ROALD Dahl’s Charlie and the Chocolate factory (written in 1964) has been savaged by sensitivity readers, who are keen to suggest there is no place for the likes of the Oompa-Loompas in the minds of today’s children.

Dahl’s setting up slavery within the chocolate factory – the Oompa-Loompas were paid in cocoa beans – was most certainly a metaphor for the Caribbean immigration into the UK at the time.

But Charlie and the Chocolate Factory, in its newly produced musical theatre form, with a script by David Greig, has been reformed perfectly for young hearts and minds.

And in our present world of foodbanks and crushing child poverty, shouldn’t little people be introduced to the concepts of hard work and the need to take care of others less fortunate – all within the wonderful space that theatre can provide?

The story follows the life of Charlie, only child of the impoverished Bucket family. Charlie, we learn, is a hopeful inventor, keen to save the world and make sure he and his family don’t have to force down another bowl of horrid cabbage soup.

Charlie’s big chance appears when he hears of a competition to visit the enchanting factory of the mysterious chocolatier.

But there are only five tickets made available. And we learn that the first four are going to four little grabbers; imagine the X Factor where the hopefuls are all tiny toffs who excel in arrogance.

Will little Charlie, all sweetness and screaming decency, have the chance to enter – and take over – the factory? The stakes are increased when we discover that Grandpa Joe gives up the savings he’d put aside for his funeral to give his grandson another opportunity.

Of course, Charlie does make it inside the gates of this chocolate wonderland, and meets the weird and wonderful eccentric inventor Mr Wonka, part benefactor, part unapologetic capitalist.

And great fun is to be had. The musical is not packed to the gods, however, with Dahl’s mordant social satire. Instead it features his clever wordplay, mischievous horror and eccentric humour, rising above the need to preach.

For those parents who have seen the Johnny Depp film of 2005, forget all that fey creepiness that seems to be the actor’s default position.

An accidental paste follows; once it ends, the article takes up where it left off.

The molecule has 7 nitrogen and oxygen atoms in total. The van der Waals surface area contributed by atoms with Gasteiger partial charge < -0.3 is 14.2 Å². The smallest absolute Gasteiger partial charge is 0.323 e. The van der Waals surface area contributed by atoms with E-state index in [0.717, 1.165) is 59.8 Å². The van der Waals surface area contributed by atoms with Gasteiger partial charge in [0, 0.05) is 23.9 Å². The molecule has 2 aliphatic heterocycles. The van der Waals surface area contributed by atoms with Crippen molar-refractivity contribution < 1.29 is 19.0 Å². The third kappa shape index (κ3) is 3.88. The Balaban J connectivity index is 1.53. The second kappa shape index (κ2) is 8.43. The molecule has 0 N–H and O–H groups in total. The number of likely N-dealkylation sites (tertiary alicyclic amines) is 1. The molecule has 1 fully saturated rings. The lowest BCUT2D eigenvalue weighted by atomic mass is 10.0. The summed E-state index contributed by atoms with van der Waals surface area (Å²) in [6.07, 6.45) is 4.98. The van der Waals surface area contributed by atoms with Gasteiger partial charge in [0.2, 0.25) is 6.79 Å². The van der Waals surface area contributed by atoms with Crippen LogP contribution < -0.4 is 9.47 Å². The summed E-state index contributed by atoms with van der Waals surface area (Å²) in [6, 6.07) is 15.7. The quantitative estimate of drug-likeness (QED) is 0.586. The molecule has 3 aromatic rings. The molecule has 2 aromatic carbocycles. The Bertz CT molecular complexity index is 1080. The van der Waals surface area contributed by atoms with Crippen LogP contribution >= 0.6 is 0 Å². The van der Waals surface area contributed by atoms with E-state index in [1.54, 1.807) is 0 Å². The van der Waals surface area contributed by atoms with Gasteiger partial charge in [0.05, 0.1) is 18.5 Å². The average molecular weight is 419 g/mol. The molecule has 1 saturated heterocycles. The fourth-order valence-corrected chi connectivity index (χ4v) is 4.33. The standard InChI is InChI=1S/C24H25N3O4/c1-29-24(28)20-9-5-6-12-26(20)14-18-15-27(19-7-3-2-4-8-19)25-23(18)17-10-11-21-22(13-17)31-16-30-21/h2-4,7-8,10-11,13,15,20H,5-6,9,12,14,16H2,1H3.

Instead, Gareth Snook’s performance in the Wonka role somehow manages to combine the lightness and creamy comedy of Gene Wilder with just the right amount of darkness.

And the overall tale is one of hope. If critics have had an issue with the production, it’s the use of giant video projections to create the magical world of act two, with screens replacing “the rough magic of theatricality”.

But will the children in the audience notice? No. Nor will they even consider comparing Dahl’s original representation, which recognised slavery and capitalism as co-existing within the factory – making modern capitalism possible – because the Oompa-Loompas are now robots. And they’ll be too busy hoping Charlie lands the golden ticket, that everyone gets to eat as much chocolate as their gums can contain. And gorging on a world of pure imagination.

Charlie and the Chocolate Factory, Edinburgh Playhouse, March 29-April 15

Few could argue that Alan Cumming is a shy introvert, reluctant to lift the curtain on his own life, or to offer an opinion. Yet, that doesn’t mean he shouldn’t be applauded for being prepared to give of his time to talk about his rainbow-coloured life and times in a special Perth Theatre event.

The actor, who recorded the audio book of Louise Welsh’s award-winning novel The Second Cut, will share a conversation with that author about various topics including theatre, his various roles and personal insights from his new book Baggage: Tales from a Fully Packed Life.”

According to a spokesperson “This is an exclusive opportunity to discover why Time Magazine called Alan Cumming ‘one of the three most fun people in showbusiness’.” Cumming is patron of Scottish Youth Theatre and an ambassador for the Hetrick-Martin Institute (HMI), an organisation committed to education and empowerment for LGBTQ youth.

HeraldScotland: Alan CummingAlan Cumming (Image: Francis Hills)

The actor, who toured recently with his Robert Burns tribute show, Burn, is delighted to be appearing in support of Perth Theatre’s community outreach projects for young people.

Louise Welsh is the author of nine novels including The Cutting Room and The Plague and has announced she will be discussing returning to her protagonist, Rilke, 20 years after his first appearance in The Cutting Room. “I am very excited about meeting Alan, whose work I have been a fan of even before The High Life (I have the entire series on DVD),” she has said.

“Alan is an actor of incredible range who is able to give life to multiple genres – a Hollywood actor who still knows how to plant his feet and accents on Scottish soil.”

In Conversation with Alan Cumming and Louise Welsh, May 12, 3-4pm, £45.